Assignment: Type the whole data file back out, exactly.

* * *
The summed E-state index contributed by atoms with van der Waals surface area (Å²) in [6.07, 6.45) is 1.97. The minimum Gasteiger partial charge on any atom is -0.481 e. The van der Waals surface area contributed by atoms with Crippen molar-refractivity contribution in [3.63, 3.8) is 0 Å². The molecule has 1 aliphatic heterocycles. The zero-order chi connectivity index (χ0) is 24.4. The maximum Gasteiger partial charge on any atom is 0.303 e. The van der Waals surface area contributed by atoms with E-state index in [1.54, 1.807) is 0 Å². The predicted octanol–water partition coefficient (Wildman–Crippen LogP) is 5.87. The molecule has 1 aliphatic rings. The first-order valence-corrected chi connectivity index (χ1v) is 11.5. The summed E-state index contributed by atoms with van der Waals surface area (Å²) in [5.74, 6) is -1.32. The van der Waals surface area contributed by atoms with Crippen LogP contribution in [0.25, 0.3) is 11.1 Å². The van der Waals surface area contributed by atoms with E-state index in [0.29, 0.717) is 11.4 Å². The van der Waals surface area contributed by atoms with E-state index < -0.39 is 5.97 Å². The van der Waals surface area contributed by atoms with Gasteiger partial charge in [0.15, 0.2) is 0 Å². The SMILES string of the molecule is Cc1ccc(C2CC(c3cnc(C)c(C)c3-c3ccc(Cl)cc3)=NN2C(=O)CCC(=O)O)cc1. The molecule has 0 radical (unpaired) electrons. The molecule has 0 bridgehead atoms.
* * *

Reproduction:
The summed E-state index contributed by atoms with van der Waals surface area (Å²) in [6.07, 6.45) is 1.97. The minimum Gasteiger partial charge on any atom is -0.481 e. The van der Waals surface area contributed by atoms with Crippen molar-refractivity contribution in [3.63, 3.8) is 0 Å². The molecule has 1 aliphatic heterocycles. The zero-order chi connectivity index (χ0) is 24.4. The maximum Gasteiger partial charge on any atom is 0.303 e. The van der Waals surface area contributed by atoms with E-state index in [1.54, 1.807) is 0 Å². The predicted octanol–water partition coefficient (Wildman–Crippen LogP) is 5.87. The molecule has 1 aliphatic rings. The first-order valence-corrected chi connectivity index (χ1v) is 11.5. The summed E-state index contributed by atoms with van der Waals surface area (Å²) in [5.74, 6) is -1.32. The van der Waals surface area contributed by atoms with Crippen LogP contribution in [0.25, 0.3) is 11.1 Å². The van der Waals surface area contributed by atoms with E-state index in [0.29, 0.717) is 11.4 Å². The van der Waals surface area contributed by atoms with E-state index < -0.39 is 5.97 Å². The van der Waals surface area contributed by atoms with Gasteiger partial charge in [0.15, 0.2) is 0 Å². The SMILES string of the molecule is Cc1ccc(C2CC(c3cnc(C)c(C)c3-c3ccc(Cl)cc3)=NN2C(=O)CCC(=O)O)cc1. The molecule has 0 radical (unpaired) electrons. The molecule has 0 bridgehead atoms.